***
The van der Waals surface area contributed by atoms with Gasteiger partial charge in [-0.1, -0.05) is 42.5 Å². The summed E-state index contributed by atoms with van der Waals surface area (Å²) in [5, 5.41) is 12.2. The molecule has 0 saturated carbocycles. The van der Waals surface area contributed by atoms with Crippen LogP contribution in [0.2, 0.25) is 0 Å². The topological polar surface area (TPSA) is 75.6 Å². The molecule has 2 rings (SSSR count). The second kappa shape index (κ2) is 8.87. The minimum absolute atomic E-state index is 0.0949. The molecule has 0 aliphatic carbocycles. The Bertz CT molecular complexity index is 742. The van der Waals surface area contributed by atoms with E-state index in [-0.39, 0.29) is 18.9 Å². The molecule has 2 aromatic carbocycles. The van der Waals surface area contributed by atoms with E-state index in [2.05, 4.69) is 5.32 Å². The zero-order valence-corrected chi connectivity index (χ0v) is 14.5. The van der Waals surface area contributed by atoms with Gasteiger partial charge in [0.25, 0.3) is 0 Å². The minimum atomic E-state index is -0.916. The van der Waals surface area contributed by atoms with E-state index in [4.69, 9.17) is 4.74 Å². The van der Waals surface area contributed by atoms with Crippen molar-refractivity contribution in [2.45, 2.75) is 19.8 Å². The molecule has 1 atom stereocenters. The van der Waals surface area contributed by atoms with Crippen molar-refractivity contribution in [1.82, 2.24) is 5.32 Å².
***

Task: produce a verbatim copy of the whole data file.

The van der Waals surface area contributed by atoms with Gasteiger partial charge in [-0.1, -0.05) is 42.5 Å². The summed E-state index contributed by atoms with van der Waals surface area (Å²) in [5, 5.41) is 12.2. The molecule has 0 saturated carbocycles. The van der Waals surface area contributed by atoms with Crippen LogP contribution in [0.2, 0.25) is 0 Å². The topological polar surface area (TPSA) is 75.6 Å². The molecule has 2 rings (SSSR count). The second kappa shape index (κ2) is 8.87. The minimum absolute atomic E-state index is 0.0949. The molecule has 0 aliphatic carbocycles. The Bertz CT molecular complexity index is 742. The van der Waals surface area contributed by atoms with E-state index in [-0.39, 0.29) is 18.9 Å². The molecule has 2 aromatic carbocycles. The van der Waals surface area contributed by atoms with E-state index in [2.05, 4.69) is 5.32 Å². The zero-order valence-corrected chi connectivity index (χ0v) is 14.5. The van der Waals surface area contributed by atoms with Gasteiger partial charge in [0.25, 0.3) is 0 Å². The minimum atomic E-state index is -0.916. The van der Waals surface area contributed by atoms with E-state index in [4.69, 9.17) is 4.74 Å². The van der Waals surface area contributed by atoms with Crippen molar-refractivity contribution in [2.45, 2.75) is 19.8 Å². The molecule has 1 atom stereocenters. The van der Waals surface area contributed by atoms with Crippen molar-refractivity contribution in [1.82, 2.24) is 5.32 Å².